Brian Viner: Country Life

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The Independent Online

The only penfriend I ever had was a boy from Yorkshire. My primary school in Southport had a letter-writing scheme going with his school in Halifax, and I can still remember the excitement with which I opened my first trans-Pennine missive, swiftly followed by the disappointment of discovering that he loved motorbikes and hated football. I mistrusted motorbikes (our 21-year-old next-door neighbour had been killed on one) and adored football. After one letter each, our penfriend-ship fizzled out.

These days, schools are more ambitious. My 12-year-old daughter has a penfriend in Normandy whose basic English has, I'm embarrassed to admit, caused much mirth in our house. "I have the blue eyes and many of the brown hairs", she wrote, and hard though we have tried to impress upon Eleanor that her efforts in French will cause similar hilarity across the Channel, it's hard to read young Marguerite's letter with a straight face.

The next step, in a year or two's time, will be the exchange visit. Even at my grammar school we never did anything like that, although my wife, Jane, has a fund of great stories about the exchanges her sister Jackie did while studying German, such as the one about Jackie's stay in a household near Munich where the father, a fat guy with a bushy moustache, would rapidly finish his own meal and then start spearing pieces of sausage and potato on all the other plates, including Jackie's.

Some friends of ours here in Herefordshire have just had a 15-year-old French boy staying with them on an exchange with their son, Harry. The boy came on a coach with other teenagers from Burgundy and, on the eve of their arrival, the head of the modern-languages department at Harry's school solemnly told parents that they should avoid giving the French kids fizzy drinks, processed food or any flavoured crisps, because theirs was a diet of simple, nutritional fare. This turned out to be as erroneous as my own adolescent belief that every French boy drove a velomoteur. Harry's friend loved crisps of all flavours, wouldn't touch any vegetables, formed a passionate attachment to pork pies, and excitedly took home two bottles of sparkling Vimto for his family to try.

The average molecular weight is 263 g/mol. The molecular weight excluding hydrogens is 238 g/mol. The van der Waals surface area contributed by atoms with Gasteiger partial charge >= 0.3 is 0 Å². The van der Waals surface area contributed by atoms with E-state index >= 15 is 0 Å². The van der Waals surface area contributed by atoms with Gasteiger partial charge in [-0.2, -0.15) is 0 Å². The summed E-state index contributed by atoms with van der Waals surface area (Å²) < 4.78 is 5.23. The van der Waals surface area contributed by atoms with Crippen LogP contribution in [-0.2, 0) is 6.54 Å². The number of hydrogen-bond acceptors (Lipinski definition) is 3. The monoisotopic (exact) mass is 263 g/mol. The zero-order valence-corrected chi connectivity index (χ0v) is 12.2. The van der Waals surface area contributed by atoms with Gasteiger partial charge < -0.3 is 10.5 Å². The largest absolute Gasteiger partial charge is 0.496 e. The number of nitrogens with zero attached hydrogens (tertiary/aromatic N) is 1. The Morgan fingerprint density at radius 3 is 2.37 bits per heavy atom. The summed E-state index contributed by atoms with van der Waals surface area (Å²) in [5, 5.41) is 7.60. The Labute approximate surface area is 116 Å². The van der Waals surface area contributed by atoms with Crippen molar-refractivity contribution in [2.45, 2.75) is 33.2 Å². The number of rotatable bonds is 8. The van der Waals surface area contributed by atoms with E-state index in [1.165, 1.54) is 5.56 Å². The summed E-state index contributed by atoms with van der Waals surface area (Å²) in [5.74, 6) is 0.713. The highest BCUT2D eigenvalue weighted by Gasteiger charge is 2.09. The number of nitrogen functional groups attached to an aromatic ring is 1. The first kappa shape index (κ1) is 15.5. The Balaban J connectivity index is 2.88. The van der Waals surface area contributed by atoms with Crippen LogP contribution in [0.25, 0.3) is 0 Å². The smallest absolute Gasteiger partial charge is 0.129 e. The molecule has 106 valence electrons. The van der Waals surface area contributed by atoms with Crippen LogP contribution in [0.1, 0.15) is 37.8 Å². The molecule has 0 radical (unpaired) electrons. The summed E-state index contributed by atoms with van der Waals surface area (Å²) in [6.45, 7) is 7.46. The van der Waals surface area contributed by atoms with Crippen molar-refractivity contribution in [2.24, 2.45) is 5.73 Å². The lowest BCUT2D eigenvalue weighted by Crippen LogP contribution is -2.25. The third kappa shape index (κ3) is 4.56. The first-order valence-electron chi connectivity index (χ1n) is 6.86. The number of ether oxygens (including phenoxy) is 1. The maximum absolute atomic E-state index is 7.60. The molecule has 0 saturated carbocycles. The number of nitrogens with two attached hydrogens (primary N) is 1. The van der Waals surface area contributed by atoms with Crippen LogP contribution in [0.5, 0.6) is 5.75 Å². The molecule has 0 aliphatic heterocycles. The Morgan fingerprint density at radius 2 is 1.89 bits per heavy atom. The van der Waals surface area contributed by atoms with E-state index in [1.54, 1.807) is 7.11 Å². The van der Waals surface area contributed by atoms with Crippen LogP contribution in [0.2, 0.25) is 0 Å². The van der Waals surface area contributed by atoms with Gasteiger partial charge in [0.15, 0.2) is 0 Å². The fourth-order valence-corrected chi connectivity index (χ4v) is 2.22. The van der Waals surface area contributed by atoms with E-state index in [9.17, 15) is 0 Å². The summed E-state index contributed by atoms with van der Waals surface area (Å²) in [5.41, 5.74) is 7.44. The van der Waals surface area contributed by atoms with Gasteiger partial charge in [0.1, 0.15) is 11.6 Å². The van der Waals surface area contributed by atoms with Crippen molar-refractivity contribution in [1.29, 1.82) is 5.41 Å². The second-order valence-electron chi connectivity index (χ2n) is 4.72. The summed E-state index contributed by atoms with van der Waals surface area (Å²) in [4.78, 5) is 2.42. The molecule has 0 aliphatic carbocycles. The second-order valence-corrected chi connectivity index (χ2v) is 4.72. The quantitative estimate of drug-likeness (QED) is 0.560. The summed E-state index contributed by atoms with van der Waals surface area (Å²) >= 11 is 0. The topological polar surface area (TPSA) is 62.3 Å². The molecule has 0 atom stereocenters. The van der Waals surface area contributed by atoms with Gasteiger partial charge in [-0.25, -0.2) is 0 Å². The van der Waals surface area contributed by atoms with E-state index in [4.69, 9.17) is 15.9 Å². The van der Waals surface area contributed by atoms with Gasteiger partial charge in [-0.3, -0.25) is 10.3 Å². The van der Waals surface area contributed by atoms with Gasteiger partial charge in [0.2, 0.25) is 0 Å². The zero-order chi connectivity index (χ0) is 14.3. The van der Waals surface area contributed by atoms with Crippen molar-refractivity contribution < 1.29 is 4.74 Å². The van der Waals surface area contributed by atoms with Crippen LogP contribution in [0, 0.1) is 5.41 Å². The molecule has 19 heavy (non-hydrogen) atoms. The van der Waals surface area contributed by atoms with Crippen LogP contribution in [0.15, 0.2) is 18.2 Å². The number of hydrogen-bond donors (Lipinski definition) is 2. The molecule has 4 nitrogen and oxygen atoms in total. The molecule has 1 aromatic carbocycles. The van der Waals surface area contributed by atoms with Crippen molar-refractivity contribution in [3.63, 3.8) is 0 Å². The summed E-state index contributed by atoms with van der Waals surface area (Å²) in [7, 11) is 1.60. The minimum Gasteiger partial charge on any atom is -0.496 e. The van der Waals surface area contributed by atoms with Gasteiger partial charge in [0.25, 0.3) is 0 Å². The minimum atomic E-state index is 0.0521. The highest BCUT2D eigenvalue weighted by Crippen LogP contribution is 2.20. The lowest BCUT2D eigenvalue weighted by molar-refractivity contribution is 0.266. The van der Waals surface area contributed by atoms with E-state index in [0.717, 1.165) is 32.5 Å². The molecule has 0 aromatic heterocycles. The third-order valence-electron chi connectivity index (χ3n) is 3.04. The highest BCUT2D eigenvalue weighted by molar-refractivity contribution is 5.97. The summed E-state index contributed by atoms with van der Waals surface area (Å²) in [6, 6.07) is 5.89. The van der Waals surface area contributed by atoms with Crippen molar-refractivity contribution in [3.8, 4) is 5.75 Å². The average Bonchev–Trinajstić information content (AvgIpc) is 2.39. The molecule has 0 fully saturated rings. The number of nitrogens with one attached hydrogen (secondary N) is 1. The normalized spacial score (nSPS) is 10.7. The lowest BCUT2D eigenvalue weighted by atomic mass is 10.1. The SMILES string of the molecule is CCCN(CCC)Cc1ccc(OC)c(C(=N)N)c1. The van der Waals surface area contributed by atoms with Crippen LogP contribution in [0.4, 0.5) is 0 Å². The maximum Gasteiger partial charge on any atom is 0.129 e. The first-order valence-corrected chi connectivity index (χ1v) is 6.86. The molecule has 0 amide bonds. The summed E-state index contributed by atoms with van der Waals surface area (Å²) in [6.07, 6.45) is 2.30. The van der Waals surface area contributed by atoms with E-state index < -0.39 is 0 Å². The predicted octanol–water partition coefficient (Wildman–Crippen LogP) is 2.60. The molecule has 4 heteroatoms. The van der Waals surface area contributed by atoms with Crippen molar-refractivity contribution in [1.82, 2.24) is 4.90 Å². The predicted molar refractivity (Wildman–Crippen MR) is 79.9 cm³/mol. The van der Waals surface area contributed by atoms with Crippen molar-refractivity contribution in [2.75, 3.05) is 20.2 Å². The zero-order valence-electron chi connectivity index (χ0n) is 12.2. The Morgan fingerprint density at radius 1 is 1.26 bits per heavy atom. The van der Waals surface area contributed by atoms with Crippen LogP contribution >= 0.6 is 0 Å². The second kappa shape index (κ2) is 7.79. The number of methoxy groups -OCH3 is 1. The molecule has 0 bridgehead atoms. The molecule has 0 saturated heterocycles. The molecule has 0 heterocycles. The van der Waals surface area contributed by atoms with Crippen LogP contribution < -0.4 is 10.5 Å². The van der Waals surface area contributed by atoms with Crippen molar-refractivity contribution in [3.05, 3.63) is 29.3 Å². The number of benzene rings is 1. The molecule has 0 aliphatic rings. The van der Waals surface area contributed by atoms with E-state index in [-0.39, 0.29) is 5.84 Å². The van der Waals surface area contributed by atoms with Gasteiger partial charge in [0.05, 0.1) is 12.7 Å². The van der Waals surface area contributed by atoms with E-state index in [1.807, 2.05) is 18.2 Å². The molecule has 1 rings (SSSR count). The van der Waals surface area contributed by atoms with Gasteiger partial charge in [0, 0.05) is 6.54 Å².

For all I know he might also have eyed up some of the local horseflesh. A friend of mine recalls going to Brecon horse fair, at which a sturdy young pony was introduced to potential buyers with the promise that he was "absolutely bomb-proof". I had never heard the term "bomb-proof" used in an equine sense until we bought our own miniature Shetland pony, not long after arriving in these parts. It means that the creature will not be startled by loud or sudden noises, and can thus be led or ridden in safety. Anyway, my friend was amused when an old Welsh farmer alongside him at the fair muttered dyspeptically: "never mind bomb-proof, it's bloody bullet-proof he needs to be". Several of the most enthusiastic buyers were there to service the French horsemeat market.

To return to school exchange visits, a story I have told before but can't resist repeating concerns my friend Mike who, 30 years ago or so at the tender age of 11, arrived at the rural French home of a boy called Didier. Young Didier had already spent a week at Mike's home in Surrey, and Mike was looking forward to his stay, especially when Didier's mother said that they could spend their first night in the tree-house. Just as they were settling down, however, Didier's mother came tearing down the garden. "Didier," she cried, "papa, il est mort!"

Didier was similarly upset. He and Mike returned to the house, where plans were made the following morning for Mike to return to England. Then, as Mike was eating his breakfast croissant, Didier's father came down the stairs. Mike tugged at Didier's sleeve. "Didier," he said, in the best French he could muster, "c'est ton papa! Il n'est pas mort!" Alas, Didier was not consoled. It turned out that the family were devout Catholics and that the "papa" who had so tragically expired was the Pope.

Tales of the Country, by Brian Viner, is out in paperback (Simon & Schuster, £7.99)

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